The Fair Credit Reporting Act is a federal law that governs how consumer reporting agencies collect, access, use, and share data. It applies not only to the big three credit reporting agencies, (Experian, TransUnion, and Equifax) but also to specialty agencies that collect and distribute data about your banking history, medical records, and rental history.
The information in credit and consumer reports wields an enormous amount of power. An individual’s data is used to set interest rates on credit cards, loans, and mortgages. Undesirable information in these reports can be used to deny you a loan, job, rental property, or insurance policy. Because of such implications, the federal government established the FCRA in 1970 to outline rights and rules that protect consumers.
The Fair Credit Reporting Act affords you the following rights:
- You have the right to know what’s in your file. Access it once annually for free. Additional free access is provided if adverse action has been taken against you or if you’ve been the victim of identity theft or fraud.
- You have the right to dispute inaccurate information. Agencies must list the information as “disputed” while they perform a timely investigation.
- You have the right to seek damages from violators. You can sue for damages in state or federal court.
The Fair Credit Reporting Act contains the following rules:
- Access to your file is limited. An entity must have a permissible purpose to access your information; it is not public. Permission is usually for consideration of an application with a creditor, employer, insurer, or landlord. Oftentimes your consent is required.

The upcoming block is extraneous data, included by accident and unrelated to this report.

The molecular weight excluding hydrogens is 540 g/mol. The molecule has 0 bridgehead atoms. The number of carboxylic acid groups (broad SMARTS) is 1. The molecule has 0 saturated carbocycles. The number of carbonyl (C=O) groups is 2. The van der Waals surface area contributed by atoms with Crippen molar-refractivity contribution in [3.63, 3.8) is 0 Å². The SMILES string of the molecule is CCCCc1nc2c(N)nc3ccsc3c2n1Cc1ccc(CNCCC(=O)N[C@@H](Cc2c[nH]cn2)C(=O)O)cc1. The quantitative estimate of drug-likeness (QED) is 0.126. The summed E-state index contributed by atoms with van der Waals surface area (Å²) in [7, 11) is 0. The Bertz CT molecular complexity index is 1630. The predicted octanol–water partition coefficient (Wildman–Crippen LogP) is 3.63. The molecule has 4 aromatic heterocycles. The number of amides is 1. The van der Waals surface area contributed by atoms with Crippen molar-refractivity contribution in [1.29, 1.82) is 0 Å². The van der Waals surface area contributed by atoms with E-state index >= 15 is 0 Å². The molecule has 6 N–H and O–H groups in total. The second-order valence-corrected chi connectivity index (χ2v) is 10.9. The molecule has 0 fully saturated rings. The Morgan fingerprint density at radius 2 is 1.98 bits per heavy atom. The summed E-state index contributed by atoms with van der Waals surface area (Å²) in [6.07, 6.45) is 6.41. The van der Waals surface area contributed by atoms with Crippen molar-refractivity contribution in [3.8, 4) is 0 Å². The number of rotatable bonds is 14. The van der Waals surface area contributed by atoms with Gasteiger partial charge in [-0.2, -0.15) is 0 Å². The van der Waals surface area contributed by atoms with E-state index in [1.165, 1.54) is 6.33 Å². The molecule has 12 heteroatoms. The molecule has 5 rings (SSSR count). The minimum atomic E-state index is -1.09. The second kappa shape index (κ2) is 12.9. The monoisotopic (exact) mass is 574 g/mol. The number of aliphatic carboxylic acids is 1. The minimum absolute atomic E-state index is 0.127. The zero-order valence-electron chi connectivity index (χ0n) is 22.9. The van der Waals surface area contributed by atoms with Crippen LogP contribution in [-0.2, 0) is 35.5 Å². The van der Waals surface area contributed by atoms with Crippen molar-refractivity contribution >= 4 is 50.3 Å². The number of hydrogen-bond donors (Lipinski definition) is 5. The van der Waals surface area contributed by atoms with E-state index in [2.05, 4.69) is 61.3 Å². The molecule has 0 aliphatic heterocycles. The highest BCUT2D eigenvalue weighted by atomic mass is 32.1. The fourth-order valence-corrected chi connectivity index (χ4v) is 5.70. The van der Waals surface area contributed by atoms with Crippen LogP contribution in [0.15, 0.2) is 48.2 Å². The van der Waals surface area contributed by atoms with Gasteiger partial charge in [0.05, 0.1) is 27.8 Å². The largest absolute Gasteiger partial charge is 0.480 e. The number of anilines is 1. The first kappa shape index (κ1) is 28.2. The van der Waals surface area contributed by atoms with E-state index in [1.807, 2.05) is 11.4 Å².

- Consumer reporting agencies must correct inaccurate information. This includes information that is incomplete or unverifiable, which must be corrected or deleted within 30 days.
- Consumer reporting agencies cannot report outdated negative information. Most negative items are removed after seven years. Bankruptcies show up for ten years.
In addition to listing rights and outlining ground rules that dictate how the game is played, the FCRA helps victims of identity theft and fraud with expanded protections. Security freezes and fraud alerts are provided for free to end criminal activity that uses or hurts your credit report standing.
Problems occur when there are disagreements about negative information in a person’s report. If the agency’s investigation does not agree with your claim that negative information is inaccurate, incomplete, unverifiable, or aged-out, the results of not having it removed can be costly. Your budget will shrink from raised interest rates and higher insurance premiums. You could be denied a mortgage or become ineligible for a promotion at work. It’s important to resolve the dispute in a timely manner. These situations justify hiring an attorney.
Consider contacting the team of consumer rights attorneys at The Law Offices of Jeffrey Lohman. Our team specializes in casework involving the FCRA and the interplay with associated applicable state laws. We can help you take action against businesses and agencies that have broken the rules or violated your rights. Contact us today.